The Court reviewed in detail Harris’ business practices and its imperative to place new customers in vehicles even before financing had been approved. The Court found that part of Harris’ overall marketing and business strategy was to generate new business by having other people see, drive, and like the new vehicles purchased by customers.
The Court was not persuaded that the parties intended to enter into a legally binding agreement by signing the MVPA. A signed document is usually a reflection of the intention of the executing parties. However, neither party intended the MVPA to be binding in this case. Harris’ employees understood that the MVPA “would be torn up” when the financing was approved. Ms. Siah understood that she would only purchase the Jeep if the financing was approved. The MVPA was missing essential terms including the financing terms.
In the alternative, the Court held that if the MVPA was binding, as argued by Harris, then it was unconscionable and void both at common law and under the Business Practices and Consumer Protection Act, S.B.C. 2004, c. 2. The Court held that there was a decided inequality of bargaining power in this case. Harris was in control of generating the documents. The MVPA was a standard form document with confusing terms. Harris executed hundreds of these documents monthly. Ms. Siah was very much the weaker party. She was not told that by signing the MVPA she was bound to pay the dealership more than $50,000 for the Jeep even if financing was never approved.
Consequently, Ms. Siah never acquired ownership of the Jeep for the purpose of vicarious liability under section 86 of the Motor Vehicle Act. The Court dismissed the action against her and found Harris to be the Jeep’s owner within section 86 of the Motor Vehicle Act.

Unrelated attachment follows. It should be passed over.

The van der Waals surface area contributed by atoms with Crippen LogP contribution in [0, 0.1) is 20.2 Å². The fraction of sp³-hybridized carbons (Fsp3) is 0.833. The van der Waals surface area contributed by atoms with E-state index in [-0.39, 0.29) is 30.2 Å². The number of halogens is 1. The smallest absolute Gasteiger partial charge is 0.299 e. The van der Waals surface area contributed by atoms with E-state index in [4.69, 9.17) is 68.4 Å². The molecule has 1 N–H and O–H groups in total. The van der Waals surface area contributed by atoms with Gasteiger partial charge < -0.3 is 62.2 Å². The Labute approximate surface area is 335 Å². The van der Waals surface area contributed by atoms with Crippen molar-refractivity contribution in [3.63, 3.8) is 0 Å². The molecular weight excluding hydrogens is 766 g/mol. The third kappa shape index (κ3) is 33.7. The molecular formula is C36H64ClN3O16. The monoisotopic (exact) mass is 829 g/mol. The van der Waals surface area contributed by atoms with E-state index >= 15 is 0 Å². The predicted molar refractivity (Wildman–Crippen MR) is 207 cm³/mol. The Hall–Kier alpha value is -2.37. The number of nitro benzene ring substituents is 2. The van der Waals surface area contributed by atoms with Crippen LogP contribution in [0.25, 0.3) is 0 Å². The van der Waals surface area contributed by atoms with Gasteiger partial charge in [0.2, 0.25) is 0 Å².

Consent to Operate the Jeep
Several days after being urged by Harris to take the Jeep pending the financing approval, Ms. Siah’s then-spouse allowed Mr. Thomas to drive the Jeep while Ms. Siah slept and was unaware that such permission was being given.
Mr. Thomas lost control of the vehicle and struck the plaintiff and her sister as they walked alongside the road.
The Court found that Harris was in possession of the Jeep within the meaning of section 86 of the Motor Vehicle Act because Harris:
(a) was in physical possession of the Jeep when it handed it over to Ms. Siah;
(b) retained a set of keys for the Jeep and knew where it was normally found;
(c) could easily have picked up the vehicle if it wanted; and
(d) was in communication with Ms. Siah over the days when she and her spouse were driving the Jeep vehicle (while awaiting financing approval).
Ms. Siah and her spouse believed that Harris owned the Jeep and would have followed Harris’ direction, e.g., returning the vehicle if asked. They also would have followed Harris’ directions with respect to who could drive the Jeep.
Under section 86 of the Motor Vehicle Act, an owner is vicariously liable when the vehicle is driven by another if the owner expressly or implicitly consented to the vehicle being driven by another. Harris had not expressly consented to Mr. Thomas driving the Jeep.
The Court was satisfied that Harris expected others beyond Ms. Siah to drive the Jeep. Harris was in the business of selling cars. It was in their interest to permit a prospective customer to take a car for an extended test drive. Harris had placed no limits on who could drive the Jeep in these circumstances.
The Court concluded that:
(a) Mr. Thomas was liable for the damage suffered in this case;
(b) Harris was vicariously liable under section 86 of the Motor Vehicle Act;
(c) Ms. Siah was not liable; and
(d) the plaintiff was entitled to approximately $5 million in damages.
Ms. Siah was represented by Sandra M. Katalinic, Andrew W. Schleichkorn and Kemily Ho of Eyford Partners LLP.